For Whom the Bell Tolls
We've barely met Pablo before Robert Jordan decides he's bad news, and other characters keep repeating this like a broken record. He's a treacherous, murderous, brutal-turned-cowardly man who shouldn't be trusted. And, big surprise, they turn out to be right. Pablo's opposed to Robert Jordan from Day 1, and after losing authority over his band to Robert Jordan and Pilar, Pablo screws them all over by stealing their detonators and running off in the night. That's just what an antagonist does.
Of course, he ends up redeeming himself at the book's climax, but only partly. He's still treacherous enough to kill the people he's recruited, which disgusts Robert Jordan and everyone else involved.
Oh, and, as so many other good antagonists, Pablo's also interested in Robert Jordan's woman. Or at least that's what we're told at the beginning of the book, though nothing comes of it. It's almost as if Hemingway were trying to give Pablo all the possible antagonist cred early on but found he had so many that he forgot about one as he wrote the rest of the book.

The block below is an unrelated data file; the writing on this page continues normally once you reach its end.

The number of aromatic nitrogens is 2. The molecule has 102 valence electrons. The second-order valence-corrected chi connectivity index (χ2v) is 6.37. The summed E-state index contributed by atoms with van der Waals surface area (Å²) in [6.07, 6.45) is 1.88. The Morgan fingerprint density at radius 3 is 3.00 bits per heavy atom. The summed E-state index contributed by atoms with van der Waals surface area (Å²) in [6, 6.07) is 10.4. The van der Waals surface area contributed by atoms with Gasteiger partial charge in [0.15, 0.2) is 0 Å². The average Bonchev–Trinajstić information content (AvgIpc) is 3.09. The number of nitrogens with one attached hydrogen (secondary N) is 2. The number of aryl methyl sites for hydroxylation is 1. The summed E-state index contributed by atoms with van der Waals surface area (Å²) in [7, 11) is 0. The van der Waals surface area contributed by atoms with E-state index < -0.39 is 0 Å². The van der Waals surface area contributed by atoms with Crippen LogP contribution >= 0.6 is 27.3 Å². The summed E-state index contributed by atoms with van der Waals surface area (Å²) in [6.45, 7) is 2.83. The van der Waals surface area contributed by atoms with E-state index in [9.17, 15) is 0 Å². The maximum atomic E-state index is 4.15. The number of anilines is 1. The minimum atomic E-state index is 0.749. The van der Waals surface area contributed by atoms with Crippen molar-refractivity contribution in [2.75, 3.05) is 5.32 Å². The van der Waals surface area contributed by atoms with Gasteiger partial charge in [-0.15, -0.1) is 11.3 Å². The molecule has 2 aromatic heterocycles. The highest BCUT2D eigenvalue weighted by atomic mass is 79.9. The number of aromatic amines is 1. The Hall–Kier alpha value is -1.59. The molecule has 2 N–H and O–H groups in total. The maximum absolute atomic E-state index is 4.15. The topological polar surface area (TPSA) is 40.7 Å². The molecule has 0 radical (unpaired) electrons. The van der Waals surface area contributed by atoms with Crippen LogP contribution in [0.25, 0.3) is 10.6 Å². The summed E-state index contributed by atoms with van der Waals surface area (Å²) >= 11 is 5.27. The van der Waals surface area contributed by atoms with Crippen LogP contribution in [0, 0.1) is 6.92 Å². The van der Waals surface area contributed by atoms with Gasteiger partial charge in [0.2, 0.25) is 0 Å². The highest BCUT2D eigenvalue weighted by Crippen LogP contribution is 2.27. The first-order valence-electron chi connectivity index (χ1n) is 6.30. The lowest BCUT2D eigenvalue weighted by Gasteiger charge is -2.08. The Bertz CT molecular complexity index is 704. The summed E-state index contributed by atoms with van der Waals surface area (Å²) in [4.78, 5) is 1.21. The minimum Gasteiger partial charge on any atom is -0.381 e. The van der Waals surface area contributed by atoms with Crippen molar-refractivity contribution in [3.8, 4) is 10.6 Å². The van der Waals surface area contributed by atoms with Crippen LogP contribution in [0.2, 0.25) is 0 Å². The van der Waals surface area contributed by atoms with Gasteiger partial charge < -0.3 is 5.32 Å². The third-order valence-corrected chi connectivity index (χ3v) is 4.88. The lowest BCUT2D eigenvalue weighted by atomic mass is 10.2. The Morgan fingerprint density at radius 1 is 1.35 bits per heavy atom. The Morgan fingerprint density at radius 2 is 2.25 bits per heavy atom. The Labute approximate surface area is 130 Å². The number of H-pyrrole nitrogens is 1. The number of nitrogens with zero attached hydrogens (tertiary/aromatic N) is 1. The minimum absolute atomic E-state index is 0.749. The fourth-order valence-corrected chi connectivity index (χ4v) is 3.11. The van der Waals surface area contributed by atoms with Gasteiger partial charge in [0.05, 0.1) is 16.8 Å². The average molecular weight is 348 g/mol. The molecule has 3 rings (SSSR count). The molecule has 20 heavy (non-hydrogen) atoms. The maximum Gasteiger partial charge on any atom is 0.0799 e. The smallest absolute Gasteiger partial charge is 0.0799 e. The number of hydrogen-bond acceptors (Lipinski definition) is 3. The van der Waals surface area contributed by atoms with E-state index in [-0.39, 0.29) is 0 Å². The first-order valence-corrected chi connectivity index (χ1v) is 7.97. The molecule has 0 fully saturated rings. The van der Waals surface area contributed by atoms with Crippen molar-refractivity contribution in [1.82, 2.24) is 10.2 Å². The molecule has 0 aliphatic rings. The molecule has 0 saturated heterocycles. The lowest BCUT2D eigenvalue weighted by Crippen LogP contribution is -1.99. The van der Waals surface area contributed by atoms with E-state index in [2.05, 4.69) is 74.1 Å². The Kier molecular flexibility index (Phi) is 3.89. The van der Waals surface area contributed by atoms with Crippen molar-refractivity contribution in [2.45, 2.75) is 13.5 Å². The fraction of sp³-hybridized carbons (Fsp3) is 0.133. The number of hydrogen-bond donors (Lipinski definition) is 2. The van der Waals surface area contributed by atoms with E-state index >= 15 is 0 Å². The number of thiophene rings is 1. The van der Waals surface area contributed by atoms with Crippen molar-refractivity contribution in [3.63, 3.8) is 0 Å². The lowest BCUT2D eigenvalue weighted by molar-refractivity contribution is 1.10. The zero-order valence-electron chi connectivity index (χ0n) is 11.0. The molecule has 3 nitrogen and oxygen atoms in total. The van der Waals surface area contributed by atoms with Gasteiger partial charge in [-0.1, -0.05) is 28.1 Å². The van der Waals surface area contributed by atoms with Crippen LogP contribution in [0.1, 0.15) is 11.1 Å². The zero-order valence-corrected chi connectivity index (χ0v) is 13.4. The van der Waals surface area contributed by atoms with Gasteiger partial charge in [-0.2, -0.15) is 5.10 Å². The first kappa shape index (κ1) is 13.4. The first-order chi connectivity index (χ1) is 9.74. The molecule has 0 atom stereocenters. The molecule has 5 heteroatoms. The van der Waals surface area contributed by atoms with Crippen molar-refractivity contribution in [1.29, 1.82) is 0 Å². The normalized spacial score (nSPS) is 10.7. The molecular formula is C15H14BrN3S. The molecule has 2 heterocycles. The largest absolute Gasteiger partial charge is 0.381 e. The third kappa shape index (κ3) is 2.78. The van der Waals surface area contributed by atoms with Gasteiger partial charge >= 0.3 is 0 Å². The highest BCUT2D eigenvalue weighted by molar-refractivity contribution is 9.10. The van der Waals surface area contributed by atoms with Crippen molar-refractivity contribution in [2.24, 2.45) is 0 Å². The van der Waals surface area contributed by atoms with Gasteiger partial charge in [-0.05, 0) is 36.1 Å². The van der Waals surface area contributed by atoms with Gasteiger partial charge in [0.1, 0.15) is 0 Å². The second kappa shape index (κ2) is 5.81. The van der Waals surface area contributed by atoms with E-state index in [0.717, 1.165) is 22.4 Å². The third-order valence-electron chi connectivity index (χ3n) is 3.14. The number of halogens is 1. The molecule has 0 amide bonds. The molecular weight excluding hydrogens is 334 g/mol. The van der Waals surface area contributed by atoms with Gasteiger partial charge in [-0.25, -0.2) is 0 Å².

Alternately, if you want to get a little more abstract, you could see the war as the bad guy. As we keep seeing, it's something out of the control of all the people fighting in it: it's as if they're trapped in a situation with no way out but to fight. It's the situation of war which turns people into animals, and it's the war, not Pablo, which makes Robert Jordan's love impossible and costs him his life. (It's also the war which makes Pablo into what he is, by the way). In the biggest picture, it's the war which creates artificial divisions between the combatants, who are really all human beings and very much like each other (except for maybe the higher-ups, who seem pretty bad), yet are led by war to hate and destroy each other.